Mar
31
2015

2015 Shale Gas Innovation Contest names CivilE Chair Dr. Radisav Vidic as finalist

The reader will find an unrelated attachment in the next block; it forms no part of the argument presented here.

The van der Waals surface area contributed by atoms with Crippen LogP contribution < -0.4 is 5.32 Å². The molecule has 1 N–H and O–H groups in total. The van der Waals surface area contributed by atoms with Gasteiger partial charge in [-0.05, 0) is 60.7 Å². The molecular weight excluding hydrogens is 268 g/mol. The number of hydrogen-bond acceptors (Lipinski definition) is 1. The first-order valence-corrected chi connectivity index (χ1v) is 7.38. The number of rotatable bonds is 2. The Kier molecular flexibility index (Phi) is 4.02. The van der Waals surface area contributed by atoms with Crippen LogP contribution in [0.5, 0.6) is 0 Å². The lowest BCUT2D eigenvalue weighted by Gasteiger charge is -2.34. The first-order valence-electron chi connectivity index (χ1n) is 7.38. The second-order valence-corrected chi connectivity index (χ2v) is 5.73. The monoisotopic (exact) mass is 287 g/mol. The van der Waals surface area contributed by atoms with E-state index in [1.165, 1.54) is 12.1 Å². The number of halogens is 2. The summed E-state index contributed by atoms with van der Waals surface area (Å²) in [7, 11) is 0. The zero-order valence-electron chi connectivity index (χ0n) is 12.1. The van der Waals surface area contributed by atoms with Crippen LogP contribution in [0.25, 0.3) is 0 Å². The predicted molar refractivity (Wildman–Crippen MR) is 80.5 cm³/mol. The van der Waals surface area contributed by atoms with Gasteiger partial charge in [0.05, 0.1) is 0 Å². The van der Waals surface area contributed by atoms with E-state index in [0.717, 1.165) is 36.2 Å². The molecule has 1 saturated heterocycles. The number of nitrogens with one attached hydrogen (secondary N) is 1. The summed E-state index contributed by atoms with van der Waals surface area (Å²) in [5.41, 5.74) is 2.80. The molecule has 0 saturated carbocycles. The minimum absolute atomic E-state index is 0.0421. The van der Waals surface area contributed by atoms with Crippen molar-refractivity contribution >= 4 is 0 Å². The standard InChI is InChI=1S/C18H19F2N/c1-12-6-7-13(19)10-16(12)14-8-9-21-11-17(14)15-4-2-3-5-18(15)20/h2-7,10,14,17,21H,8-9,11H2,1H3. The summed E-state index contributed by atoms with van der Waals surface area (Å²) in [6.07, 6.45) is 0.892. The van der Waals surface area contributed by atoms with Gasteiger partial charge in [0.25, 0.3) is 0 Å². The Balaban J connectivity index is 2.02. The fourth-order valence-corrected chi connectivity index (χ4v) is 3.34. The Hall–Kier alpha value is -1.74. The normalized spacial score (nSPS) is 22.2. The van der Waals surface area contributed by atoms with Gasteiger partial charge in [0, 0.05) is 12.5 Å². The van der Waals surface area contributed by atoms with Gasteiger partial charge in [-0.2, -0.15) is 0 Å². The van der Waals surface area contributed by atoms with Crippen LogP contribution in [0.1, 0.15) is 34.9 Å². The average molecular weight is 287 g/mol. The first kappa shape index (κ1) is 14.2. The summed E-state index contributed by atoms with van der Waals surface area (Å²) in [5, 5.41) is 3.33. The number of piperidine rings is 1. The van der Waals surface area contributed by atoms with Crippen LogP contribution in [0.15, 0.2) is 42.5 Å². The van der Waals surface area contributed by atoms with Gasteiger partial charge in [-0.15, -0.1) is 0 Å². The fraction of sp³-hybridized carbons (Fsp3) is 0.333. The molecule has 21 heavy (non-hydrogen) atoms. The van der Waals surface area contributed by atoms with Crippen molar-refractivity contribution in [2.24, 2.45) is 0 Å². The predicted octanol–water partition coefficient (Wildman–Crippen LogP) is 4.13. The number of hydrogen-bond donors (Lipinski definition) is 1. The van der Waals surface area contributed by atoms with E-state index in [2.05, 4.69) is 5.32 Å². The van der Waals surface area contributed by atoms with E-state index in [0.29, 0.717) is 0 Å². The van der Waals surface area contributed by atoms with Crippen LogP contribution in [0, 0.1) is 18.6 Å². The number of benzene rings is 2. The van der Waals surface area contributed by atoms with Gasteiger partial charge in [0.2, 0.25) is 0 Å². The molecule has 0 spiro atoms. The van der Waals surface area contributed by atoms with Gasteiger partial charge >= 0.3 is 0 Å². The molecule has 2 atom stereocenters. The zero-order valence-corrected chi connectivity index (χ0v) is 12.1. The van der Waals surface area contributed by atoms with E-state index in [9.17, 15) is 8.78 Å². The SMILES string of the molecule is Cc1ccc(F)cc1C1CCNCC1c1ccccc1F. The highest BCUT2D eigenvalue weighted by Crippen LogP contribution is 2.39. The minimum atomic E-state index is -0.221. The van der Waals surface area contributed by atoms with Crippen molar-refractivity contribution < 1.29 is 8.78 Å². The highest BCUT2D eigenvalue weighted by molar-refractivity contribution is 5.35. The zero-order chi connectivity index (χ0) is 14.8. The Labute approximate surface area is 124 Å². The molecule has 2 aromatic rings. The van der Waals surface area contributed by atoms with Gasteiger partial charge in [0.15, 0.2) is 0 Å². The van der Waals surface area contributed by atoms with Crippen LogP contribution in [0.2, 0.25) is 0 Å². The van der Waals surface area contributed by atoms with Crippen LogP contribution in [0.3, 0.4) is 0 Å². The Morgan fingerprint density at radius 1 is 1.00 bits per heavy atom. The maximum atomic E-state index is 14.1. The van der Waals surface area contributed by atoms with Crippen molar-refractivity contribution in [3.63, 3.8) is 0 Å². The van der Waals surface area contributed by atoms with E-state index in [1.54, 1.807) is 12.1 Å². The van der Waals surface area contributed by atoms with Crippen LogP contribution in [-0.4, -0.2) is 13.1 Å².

Civil & Environmental